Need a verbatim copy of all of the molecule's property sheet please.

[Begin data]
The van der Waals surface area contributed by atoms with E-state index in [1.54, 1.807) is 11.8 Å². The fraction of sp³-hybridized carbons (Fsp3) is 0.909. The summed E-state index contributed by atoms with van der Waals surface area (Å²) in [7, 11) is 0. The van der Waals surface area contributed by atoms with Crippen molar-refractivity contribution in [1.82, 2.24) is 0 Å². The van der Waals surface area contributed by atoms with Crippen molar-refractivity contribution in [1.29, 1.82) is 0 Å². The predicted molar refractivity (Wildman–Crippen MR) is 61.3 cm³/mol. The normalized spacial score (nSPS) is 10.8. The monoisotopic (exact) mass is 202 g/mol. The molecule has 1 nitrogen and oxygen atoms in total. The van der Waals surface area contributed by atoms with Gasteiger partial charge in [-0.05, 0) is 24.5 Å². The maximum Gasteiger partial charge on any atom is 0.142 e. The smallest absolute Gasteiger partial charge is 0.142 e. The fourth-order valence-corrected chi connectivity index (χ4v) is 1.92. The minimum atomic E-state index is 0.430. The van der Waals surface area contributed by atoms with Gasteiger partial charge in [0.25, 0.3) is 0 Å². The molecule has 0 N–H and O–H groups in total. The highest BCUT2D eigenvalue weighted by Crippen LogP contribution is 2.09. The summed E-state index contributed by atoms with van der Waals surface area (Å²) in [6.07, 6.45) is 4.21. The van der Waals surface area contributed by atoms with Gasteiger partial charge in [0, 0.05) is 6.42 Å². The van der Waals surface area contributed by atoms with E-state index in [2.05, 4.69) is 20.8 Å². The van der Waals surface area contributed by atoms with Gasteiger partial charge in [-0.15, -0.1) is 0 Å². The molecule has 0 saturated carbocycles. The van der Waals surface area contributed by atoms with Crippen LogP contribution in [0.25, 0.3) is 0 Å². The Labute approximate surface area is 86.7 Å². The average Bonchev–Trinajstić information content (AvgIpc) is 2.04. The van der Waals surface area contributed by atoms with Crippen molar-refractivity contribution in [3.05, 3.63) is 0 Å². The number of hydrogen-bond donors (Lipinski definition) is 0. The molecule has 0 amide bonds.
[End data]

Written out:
The van der Waals surface area contributed by atoms with E-state index in [1.54, 1.807) is 11.8 Å². The fraction of sp³-hybridized carbons (Fsp3) is 0.909. The summed E-state index contributed by atoms with van der Waals surface area (Å²) in [7, 11) is 0. The van der Waals surface area contributed by atoms with Crippen molar-refractivity contribution in [1.82, 2.24) is 0 Å². The van der Waals surface area contributed by atoms with Crippen molar-refractivity contribution in [1.29, 1.82) is 0 Å². The predicted molar refractivity (Wildman–Crippen MR) is 61.3 cm³/mol. The normalized spacial score (nSPS) is 10.8. The monoisotopic (exact) mass is 202 g/mol. The molecule has 1 nitrogen and oxygen atoms in total. The van der Waals surface area contributed by atoms with Gasteiger partial charge in [-0.05, 0) is 24.5 Å². The maximum Gasteiger partial charge on any atom is 0.142 e. The smallest absolute Gasteiger partial charge is 0.142 e. The fourth-order valence-corrected chi connectivity index (χ4v) is 1.92. The minimum atomic E-state index is 0.430. The van der Waals surface area contributed by atoms with Gasteiger partial charge in [0.25, 0.3) is 0 Å². The molecule has 0 N–H and O–H groups in total. The highest BCUT2D eigenvalue weighted by Crippen LogP contribution is 2.09. The summed E-state index contributed by atoms with van der Waals surface area (Å²) in [6.07, 6.45) is 4.21. The van der Waals surface area contributed by atoms with Gasteiger partial charge in [0, 0.05) is 6.42 Å². The van der Waals surface area contributed by atoms with E-state index in [2.05, 4.69) is 20.8 Å². The van der Waals surface area contributed by atoms with Gasteiger partial charge in [-0.15, -0.1) is 0 Å². The molecule has 0 saturated carbocycles. The van der Waals surface area contributed by atoms with Crippen LogP contribution in [0.25, 0.3) is 0 Å². The Labute approximate surface area is 86.7 Å². The average Bonchev–Trinajstić information content (AvgIpc) is 2.04. The van der Waals surface area contributed by atoms with Crippen molar-refractivity contribution in [3.05, 3.63) is 0 Å². The number of hydrogen-bond donors (Lipinski definition) is 0. The molecule has 0 amide bonds.